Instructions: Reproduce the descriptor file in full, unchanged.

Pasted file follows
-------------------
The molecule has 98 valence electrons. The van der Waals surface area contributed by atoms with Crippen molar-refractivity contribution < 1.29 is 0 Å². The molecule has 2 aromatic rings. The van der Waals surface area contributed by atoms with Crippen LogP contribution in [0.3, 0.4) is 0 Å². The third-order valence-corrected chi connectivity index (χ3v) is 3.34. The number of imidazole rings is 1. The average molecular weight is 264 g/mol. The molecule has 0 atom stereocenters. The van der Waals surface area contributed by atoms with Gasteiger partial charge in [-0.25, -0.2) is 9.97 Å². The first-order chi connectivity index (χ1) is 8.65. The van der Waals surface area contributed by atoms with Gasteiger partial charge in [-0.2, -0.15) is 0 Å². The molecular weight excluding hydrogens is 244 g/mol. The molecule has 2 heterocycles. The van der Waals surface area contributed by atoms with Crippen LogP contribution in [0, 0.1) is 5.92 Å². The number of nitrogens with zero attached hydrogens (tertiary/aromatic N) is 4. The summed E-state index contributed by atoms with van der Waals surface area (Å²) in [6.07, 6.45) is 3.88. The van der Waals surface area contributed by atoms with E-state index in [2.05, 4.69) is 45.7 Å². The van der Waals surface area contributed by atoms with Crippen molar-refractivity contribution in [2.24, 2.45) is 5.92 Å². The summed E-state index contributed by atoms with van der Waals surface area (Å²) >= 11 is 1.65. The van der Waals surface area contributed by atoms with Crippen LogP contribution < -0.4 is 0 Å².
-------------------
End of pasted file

The molecule has 98 valence electrons. The van der Waals surface area contributed by atoms with Crippen molar-refractivity contribution < 1.29 is 0 Å². The molecule has 2 aromatic rings. The van der Waals surface area contributed by atoms with Crippen LogP contribution in [0.3, 0.4) is 0 Å². The third-order valence-corrected chi connectivity index (χ3v) is 3.34. The number of imidazole rings is 1. The average molecular weight is 264 g/mol. The molecule has 0 atom stereocenters. The van der Waals surface area contributed by atoms with Gasteiger partial charge in [-0.25, -0.2) is 9.97 Å². The first-order chi connectivity index (χ1) is 8.65. The van der Waals surface area contributed by atoms with Gasteiger partial charge in [-0.2, -0.15) is 0 Å². The molecular weight excluding hydrogens is 244 g/mol. The molecule has 2 heterocycles. The van der Waals surface area contributed by atoms with Crippen LogP contribution in [0, 0.1) is 5.92 Å². The number of nitrogens with zero attached hydrogens (tertiary/aromatic N) is 4. The summed E-state index contributed by atoms with van der Waals surface area (Å²) in [6.07, 6.45) is 3.88. The van der Waals surface area contributed by atoms with E-state index in [2.05, 4.69) is 45.7 Å². The van der Waals surface area contributed by atoms with Crippen molar-refractivity contribution in [2.24, 2.45) is 5.92 Å². The summed E-state index contributed by atoms with van der Waals surface area (Å²) >= 11 is 1.65. The van der Waals surface area contributed by atoms with Crippen LogP contribution < -0.4 is 0 Å².